New York City music venues tend to come and go. While some historic spots outlast the decades, many storied spaces, like CBGB and Electric Circus, don’t make it for one reason or another, falling victim to rising rents or ownership scuffle. Another such space was Tramps, a 200-capacity nightclub that welcomed a diverse host of legends in its 25 years and two locations, including Bob Dylan, Willie Nelson, Chuck Berry and Etta James. Tramps relocated to its second post, a boxy Flatiron District club, in 1990, and, before closing its doors in 1999 hosted indie rock royals like Yo La Tengo, Modest Mouse and Wilco. In those last few years Tramps also remained a hideout for catching great soul acts, and Ray Charles played the venue on this day in 1995.
Born on Sept. 23, 1930 in Albany, Ga., Ray Charles, whom Frank Sinatra called “the only true genius in show business,” was perhaps the most influential artist in soul. He emerged in the 1950s as one of Atlantic Records’ first successes, recording hits like “This Little Girl of Mine,” “A Fool For You” and “I’ve Got A Woman,” which you’ll recognize from Kanye West’s “Gold Digger” sampling if from nowhere else. Working jazz, country and R&B into his music, Charles later gained fame for what can only be described as American classics: “Georgia On My Mind,” “Hit The Road Jack” and “Mess Around.” However, he didn’t play any of those songs at Tramps on Sept. 7. Rather, he treated the intimate crowd to an array of covers including Ruth Brown’s “Teardrops From My Eyes” and the Rodgers and Hammerstein standards “Some Enchanted Evening” and “Oh, What A Beautiful Morning.” Backed by a big, orchestral band and what sounds like several backup vocalists, he also played classics like “Then I’ll Be Over You” and more recent tracks like “If I Could.”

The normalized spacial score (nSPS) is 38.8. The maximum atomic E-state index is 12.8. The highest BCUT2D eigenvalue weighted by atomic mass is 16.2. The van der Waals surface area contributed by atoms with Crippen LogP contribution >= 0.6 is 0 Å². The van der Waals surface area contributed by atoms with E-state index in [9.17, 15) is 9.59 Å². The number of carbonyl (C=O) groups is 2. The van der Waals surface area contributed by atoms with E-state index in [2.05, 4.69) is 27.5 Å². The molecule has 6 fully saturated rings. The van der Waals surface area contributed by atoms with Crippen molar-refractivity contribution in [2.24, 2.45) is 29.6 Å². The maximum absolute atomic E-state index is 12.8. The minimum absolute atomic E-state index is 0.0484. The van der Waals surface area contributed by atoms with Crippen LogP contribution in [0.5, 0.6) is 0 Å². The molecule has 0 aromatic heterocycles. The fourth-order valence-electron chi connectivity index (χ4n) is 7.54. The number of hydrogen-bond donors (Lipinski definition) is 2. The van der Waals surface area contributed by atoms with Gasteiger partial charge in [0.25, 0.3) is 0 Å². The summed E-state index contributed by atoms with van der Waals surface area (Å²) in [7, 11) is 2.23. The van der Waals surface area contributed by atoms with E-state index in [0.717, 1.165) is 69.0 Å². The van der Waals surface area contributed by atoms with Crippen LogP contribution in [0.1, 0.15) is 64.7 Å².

died almost ten years after this performance, in June of 2004. Listen to his Tramps set below.